We can do some amazing things in rehabilitating the brain in patients with persistent concussion problems, but there will be barriers to cognition and pain improvement if the patient continues to sleep poorly.

Keystone Brain Bytes Episode 3 – Our Approach to Dysautonomia

Keystone Brain Bytes Episode 3 – Our Approach to Dysautonomia

Dysautonomia is becoming a more common complaint in our office and one that we have had a good amount of success in treating. It will likely become a more prevalent issue in the coming years. In this episode of Brain Bytes, Dr. Chung explains our approach to dysautonomia and the neurological reasons why we use the cervical spine and vestibular system as our window into the autonomic nervous system.

 

 

 

Gait Testing Can Predict Future Post Concussion Syndrome

A recent study in the journal Gait and Posture looked at various biomarkers in posture and walking in athletes who suffered a #concussion.⁣

⁣Prognosis for Persistent Post Concussion Symptoms using a Multifaceted Objective Gait and Balance Assessment Approach


They wanted to see if any specific findings on balance or gait testing could predict which patients would have a worse recovery.⁣

The study found that out of all of the balance and walking parameters, 2 metrics were associated with the development of persistent symptoms or #postconcussionsyndrome


𝗗𝘂𝗮𝗹 𝗧𝗮𝘀𝗸 𝗮𝗻𝗱 𝗚𝗮𝗶𝘁⁣
The study found that when concussion patients had to perform a cognitive task while walking, there were changes in their walk that predicted future symptoms.⁣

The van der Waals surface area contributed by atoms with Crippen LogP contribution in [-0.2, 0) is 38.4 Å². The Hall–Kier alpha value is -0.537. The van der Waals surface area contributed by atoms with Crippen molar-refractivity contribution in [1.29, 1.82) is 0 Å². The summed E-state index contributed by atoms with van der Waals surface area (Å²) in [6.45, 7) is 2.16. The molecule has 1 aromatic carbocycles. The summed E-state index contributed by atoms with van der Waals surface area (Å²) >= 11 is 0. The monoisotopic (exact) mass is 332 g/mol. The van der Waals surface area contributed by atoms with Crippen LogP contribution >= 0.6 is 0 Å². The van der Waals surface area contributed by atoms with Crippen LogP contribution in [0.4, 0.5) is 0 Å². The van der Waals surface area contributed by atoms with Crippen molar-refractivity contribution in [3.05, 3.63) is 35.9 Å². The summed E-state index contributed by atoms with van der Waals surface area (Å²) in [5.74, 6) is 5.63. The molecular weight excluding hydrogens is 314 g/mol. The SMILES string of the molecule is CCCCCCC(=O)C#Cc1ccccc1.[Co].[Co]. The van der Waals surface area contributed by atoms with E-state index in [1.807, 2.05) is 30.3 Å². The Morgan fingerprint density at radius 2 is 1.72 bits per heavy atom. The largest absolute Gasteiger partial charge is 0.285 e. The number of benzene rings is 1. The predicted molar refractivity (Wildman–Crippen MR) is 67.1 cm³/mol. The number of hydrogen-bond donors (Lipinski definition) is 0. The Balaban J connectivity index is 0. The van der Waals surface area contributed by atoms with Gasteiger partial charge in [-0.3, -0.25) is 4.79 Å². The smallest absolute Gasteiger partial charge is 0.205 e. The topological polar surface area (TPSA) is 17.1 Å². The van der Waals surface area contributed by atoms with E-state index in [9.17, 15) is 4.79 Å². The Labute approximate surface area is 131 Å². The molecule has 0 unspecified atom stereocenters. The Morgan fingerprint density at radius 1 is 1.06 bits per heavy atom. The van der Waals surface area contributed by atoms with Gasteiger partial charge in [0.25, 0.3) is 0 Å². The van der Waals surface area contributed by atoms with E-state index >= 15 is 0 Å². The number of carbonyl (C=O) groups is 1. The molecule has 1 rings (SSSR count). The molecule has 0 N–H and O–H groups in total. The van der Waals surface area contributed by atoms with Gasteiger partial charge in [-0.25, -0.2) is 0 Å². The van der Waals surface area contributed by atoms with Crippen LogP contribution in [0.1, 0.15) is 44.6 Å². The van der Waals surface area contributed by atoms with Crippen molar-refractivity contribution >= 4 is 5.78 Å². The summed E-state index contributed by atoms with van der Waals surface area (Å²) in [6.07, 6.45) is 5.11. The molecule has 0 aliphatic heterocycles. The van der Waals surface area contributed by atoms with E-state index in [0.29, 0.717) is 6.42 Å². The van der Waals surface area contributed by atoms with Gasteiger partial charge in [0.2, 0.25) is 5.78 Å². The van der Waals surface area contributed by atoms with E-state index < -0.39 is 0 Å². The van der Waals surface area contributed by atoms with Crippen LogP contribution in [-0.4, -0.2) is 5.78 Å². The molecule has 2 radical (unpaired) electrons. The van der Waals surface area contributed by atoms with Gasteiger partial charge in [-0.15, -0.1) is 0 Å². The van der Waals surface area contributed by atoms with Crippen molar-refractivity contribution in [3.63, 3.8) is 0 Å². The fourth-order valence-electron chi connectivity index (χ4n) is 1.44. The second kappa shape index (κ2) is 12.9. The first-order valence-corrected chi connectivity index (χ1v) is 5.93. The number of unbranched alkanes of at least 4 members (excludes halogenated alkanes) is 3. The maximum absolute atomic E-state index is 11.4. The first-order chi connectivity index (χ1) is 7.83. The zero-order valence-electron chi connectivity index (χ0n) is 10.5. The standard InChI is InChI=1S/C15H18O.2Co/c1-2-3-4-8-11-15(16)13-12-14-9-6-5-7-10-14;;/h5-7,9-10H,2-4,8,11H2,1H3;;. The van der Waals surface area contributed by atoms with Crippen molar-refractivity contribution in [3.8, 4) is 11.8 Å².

Patients that were more likely to have future symptoms showed 𝙞𝙣𝙘𝙧𝙚𝙖𝙨𝙚𝙙 𝙢𝙤𝙫𝙚𝙢𝙚𝙣𝙩 𝙤𝙛 𝙩𝙝𝙚𝙞𝙧 𝙡𝙤𝙬𝙚𝙧 𝙗𝙖𝙘𝙠 when walking, and also 𝘀𝗵𝗼𝘄𝗲𝗱 𝗺𝗼𝗿𝗲 𝗿𝗮𝗻𝗱𝗼𝗺 𝗳𝗼𝗼𝘁 𝗽𝗹𝗮𝗰𝗲𝗺𝗲𝗻𝘁 when landing when they were engaged in a cognitive task.⁣

This might not seem like a big deal, but this may be a subtle sign that the brain is struggling to compartmentalize basic movement patterns, so it is using important resources from the frontal lobe to do something as simple as walking straight.⁣

This is why we have all of our patients perform a walking test with and without a cognitive challenge.⁣

The dual task paradigm gives us insight into brain function, and it also lets us know if we can use dual task exercises like the Fitlight to enhance our rehab.⁣

#neuroscience#neuroplasticity#tbi

Occipital Neuralgia – Migraine-like Pain without the Migraine

A sharp and sometimes electric nerve pain coming from the back of the head that can radiate over the top of the skull or into the eyes.⁣

The pain from occipital neuralgia can be severe, and is often misdiagnosed as a #migraine.⁣

While occipital neuralgia is common after a head injury like #concussion, it can come out of nowhere from tight neck muscles or inflammation to a nerve called the greater occipital nerve.⁣

These types of headaches can be resistant to most medications, but can be alleviated by addressing mechanical factors in the neck, especially in the #atlas of the upper cervical spine.⁣
While there is no definitive test to diagnose occipital neuralgia, we can often find a tender point in the back of the head/neck that can reproduce the pain. That along with a detailed health history can help us identify the source of the head pain so it can be treated properly.⁣

The Dangers of Stroke

This post hits close to home, but it’s so important that lay people understand the signs and risk factors for stroke.

As a chiropractor trained heavily in neurology, I’ve spent years understanding and training to recognize when someone may be having a stroke. Despite my training, my wife suffered multiple strokes over the course of 3-4 days, and I was only able to catch the largest and most recent one.

Survival and recovery from stroke heavily depend on early recognition and treatment, and depending on the location of the stroke, a matter of minutes can mean the difference between life and death.